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can’t caching mitigate this?
(assuming this contracts addresses doesn’t change often)

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Caching reduces the average latency, but not the maximum latency, and it doesn’t remove the complexity of having to use the normal lookup process in order to look up the contract that lets you avoid having to do the normal lookup process.

The constitution says this:

Not permissible : ENS governance must not create new top-level domains unless those domains have been granted to ENS by a DNS authority.

Is it fair to say that there is 0 chance ._ would ever be considered a valid TLD in the future?

It seems like this change would introduce a couple of extra idiosyncrasy “gotchas” to the project. First is the ._, and second is the idea that as a special case we’d use the resolver record to store the addresses of the contracts despite them not necessarily being resolvers.

It would make more sense to me to store these contract addresses as the ETH address record for names under ens.eth, like 1.universalresolver.contracts.ens.eth or something.

Who owns ens.eth right now, is it TNL? If so, is there any reason why that ownership couldn’t be transferred to the DAO? Then I don’t think there would be any worries about the name expiring or having the owner of the name making unexpected updates.

I suppose it’s true that looking up the contract addresses in the normal way would have overhead, but how often are you going to need to do that anyway? It seems like we’d be swapping one complexity (of using the normal lookup process) with a process that might be even more complex with its own special idiosyncratic rules, all just to reduce maximum latency.

But you’re the lead developer and would certainly know best just how onerous the extra calls and extra maximum latency would be. Is there like a worst-case scenario you can walk us through that shows just how beneficial this change would be for the end-user?

I think it is. Underscore is not a permitted character in DNS names as a rule, and is used exclusively for ‘well known’ names like SPF and DMARC records (eg,

This is how things are currently handled. But aside from the drawbacks I outlined above, it requires the caller to implement the full ENS resolution process in order to fetch the address. When what you’re trying to fetch is the address of a contract that does ENS resolution for you (so it’s faster, and so you don’t have to implement that code yourself), it’s a bit of a pain if you have to implement it yourself anyway, just to fetch that contract!

It also doesn’t presently provide an ironclad guarantee that the record won’t change, which is an important factor if we’re going to use this layer of indirection for looking up important contracts.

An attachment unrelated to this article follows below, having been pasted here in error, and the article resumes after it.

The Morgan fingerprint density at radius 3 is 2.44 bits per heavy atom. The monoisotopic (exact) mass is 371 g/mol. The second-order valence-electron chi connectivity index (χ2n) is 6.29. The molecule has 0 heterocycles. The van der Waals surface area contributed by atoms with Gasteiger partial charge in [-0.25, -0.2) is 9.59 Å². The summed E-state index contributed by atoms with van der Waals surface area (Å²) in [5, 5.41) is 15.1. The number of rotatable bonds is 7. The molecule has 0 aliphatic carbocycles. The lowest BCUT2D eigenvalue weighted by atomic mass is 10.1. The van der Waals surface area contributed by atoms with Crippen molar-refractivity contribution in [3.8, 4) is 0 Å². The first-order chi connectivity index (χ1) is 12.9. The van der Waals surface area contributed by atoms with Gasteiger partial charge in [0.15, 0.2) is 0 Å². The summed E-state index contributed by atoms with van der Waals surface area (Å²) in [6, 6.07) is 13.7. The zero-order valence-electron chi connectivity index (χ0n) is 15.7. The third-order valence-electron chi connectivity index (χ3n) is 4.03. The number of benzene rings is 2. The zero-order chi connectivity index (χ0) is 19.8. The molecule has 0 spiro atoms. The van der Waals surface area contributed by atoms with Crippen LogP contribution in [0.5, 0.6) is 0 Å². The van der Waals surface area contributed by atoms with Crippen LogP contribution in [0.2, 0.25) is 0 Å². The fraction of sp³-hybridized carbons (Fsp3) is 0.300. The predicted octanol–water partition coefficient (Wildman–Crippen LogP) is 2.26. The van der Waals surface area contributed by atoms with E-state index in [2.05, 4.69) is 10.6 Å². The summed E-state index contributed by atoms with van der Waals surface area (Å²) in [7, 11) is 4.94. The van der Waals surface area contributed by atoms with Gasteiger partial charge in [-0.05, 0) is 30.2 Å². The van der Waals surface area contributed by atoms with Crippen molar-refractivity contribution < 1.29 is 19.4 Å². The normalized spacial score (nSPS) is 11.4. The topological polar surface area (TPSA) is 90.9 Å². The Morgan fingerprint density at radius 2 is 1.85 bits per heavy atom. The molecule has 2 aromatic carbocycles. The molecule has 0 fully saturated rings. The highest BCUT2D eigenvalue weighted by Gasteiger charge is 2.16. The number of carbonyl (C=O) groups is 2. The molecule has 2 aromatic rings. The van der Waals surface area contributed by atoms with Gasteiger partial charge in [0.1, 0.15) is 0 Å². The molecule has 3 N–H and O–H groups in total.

It’s TNL right now. I’d like to transfer ownership to the DAO in time, but wanted it to demonstrate that it’s capable of handling these sort of updates on a routine basis first. There’s also the issue of some of the infrastructure that TNL manages on behalf of the DAO; for example, we have app.ens.eth(.link|.limo) hosting the app, and we naturally wouldn’t want to have to create a DAO-wide vote every time the app needs redeploying!

I also think there’s value in being able to make the address entirely immutable for a given contract version - and even something that only can be updated by the DAO doesn’t meet that requirement.

In practical terms it’s extremely straightforward; to look up, say, the universal resolver contract, the client would make a single call to registry.resolver(UNIVERSAL_RESOLVER_HASH) where UNIVERSAL_RESOLVER_HASH can be a hardcoded value.

yes, of course, caching helps the average case (the most used case)
in the worst case, you have a cache-miss and do the normal thing…

is there any bigdata on this?
(I even didn’t find the default TTL on google)

I’m not against your solution, all I’m saying is that perhaps, maybe, a
universalresolver.contracts.ens.eth with good caching resolves 90% of the problem…

(premature optimization is the root of all evil)

We don’t want a situation where 10% of the time name resolution takes more than twice as long as normal. And it would still require client libraries to implement the full resolution process themselves, rather than relying on a universal resolver contract to do it for them.

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Universal resolver using _ works for me. Not a fan on cache&TTL latency, I think it’s very equitable for everyone and people will overall understand it’s not a TLD.

I will be working on a contract naming system for ETHOnline this year, using _contract.eth, e.g., namewrapper1._contract.eth. If anyone else is interested in working on this project with me, let me know. I think today is the last day to apply to EthOnline as well.


Sounds great! Can I suggest using subdomains? Allow anyone to register foo.contract.eth, and configure it so that it always resolves to the latest version, while, etc resolve to immutable past versions.


I am also planning to use _record.eth to be able to create a default uri for records, e.g., email.premm._record.eth.